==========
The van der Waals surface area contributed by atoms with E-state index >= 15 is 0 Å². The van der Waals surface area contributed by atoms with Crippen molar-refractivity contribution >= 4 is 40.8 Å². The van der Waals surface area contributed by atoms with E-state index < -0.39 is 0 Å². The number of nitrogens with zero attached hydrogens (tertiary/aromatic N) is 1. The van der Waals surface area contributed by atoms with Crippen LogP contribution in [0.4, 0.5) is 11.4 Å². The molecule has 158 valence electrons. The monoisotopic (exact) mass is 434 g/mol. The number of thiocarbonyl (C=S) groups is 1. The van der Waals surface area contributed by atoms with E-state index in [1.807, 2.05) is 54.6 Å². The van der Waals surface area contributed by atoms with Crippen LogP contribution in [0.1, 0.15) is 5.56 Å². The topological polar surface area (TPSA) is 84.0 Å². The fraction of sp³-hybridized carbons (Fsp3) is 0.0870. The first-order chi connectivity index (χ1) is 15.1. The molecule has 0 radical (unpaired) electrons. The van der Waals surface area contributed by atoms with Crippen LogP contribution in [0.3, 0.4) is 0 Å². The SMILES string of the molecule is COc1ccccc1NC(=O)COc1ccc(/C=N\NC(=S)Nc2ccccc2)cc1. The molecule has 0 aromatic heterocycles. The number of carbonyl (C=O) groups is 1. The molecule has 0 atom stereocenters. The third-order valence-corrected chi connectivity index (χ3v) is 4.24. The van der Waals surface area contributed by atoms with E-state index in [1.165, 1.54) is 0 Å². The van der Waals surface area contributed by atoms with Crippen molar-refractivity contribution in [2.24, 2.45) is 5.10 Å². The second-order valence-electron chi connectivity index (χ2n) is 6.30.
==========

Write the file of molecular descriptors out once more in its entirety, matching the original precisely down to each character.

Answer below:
The van der Waals surface area contributed by atoms with E-state index >= 15 is 0 Å². The van der Waals surface area contributed by atoms with Crippen molar-refractivity contribution >= 4 is 40.8 Å². The van der Waals surface area contributed by atoms with E-state index < -0.39 is 0 Å². The number of nitrogens with zero attached hydrogens (tertiary/aromatic N) is 1. The van der Waals surface area contributed by atoms with Crippen LogP contribution in [0.4, 0.5) is 11.4 Å². The molecule has 158 valence electrons. The monoisotopic (exact) mass is 434 g/mol. The number of thiocarbonyl (C=S) groups is 1. The van der Waals surface area contributed by atoms with E-state index in [1.807, 2.05) is 54.6 Å². The van der Waals surface area contributed by atoms with Crippen LogP contribution in [0.1, 0.15) is 5.56 Å². The topological polar surface area (TPSA) is 84.0 Å². The fraction of sp³-hybridized carbons (Fsp3) is 0.0870. The first-order chi connectivity index (χ1) is 15.1. The molecule has 0 radical (unpaired) electrons. The van der Waals surface area contributed by atoms with Crippen LogP contribution in [0.3, 0.4) is 0 Å². The SMILES string of the molecule is COc1ccccc1NC(=O)COc1ccc(/C=N\NC(=S)Nc2ccccc2)cc1. The molecule has 0 aromatic heterocycles. The number of carbonyl (C=O) groups is 1. The molecule has 0 atom stereocenters. The third-order valence-corrected chi connectivity index (χ3v) is 4.24. The van der Waals surface area contributed by atoms with E-state index in [1.165, 1.54) is 0 Å². The van der Waals surface area contributed by atoms with Crippen molar-refractivity contribution in [2.24, 2.45) is 5.10 Å². The second-order valence-electron chi connectivity index (χ2n) is 6.30.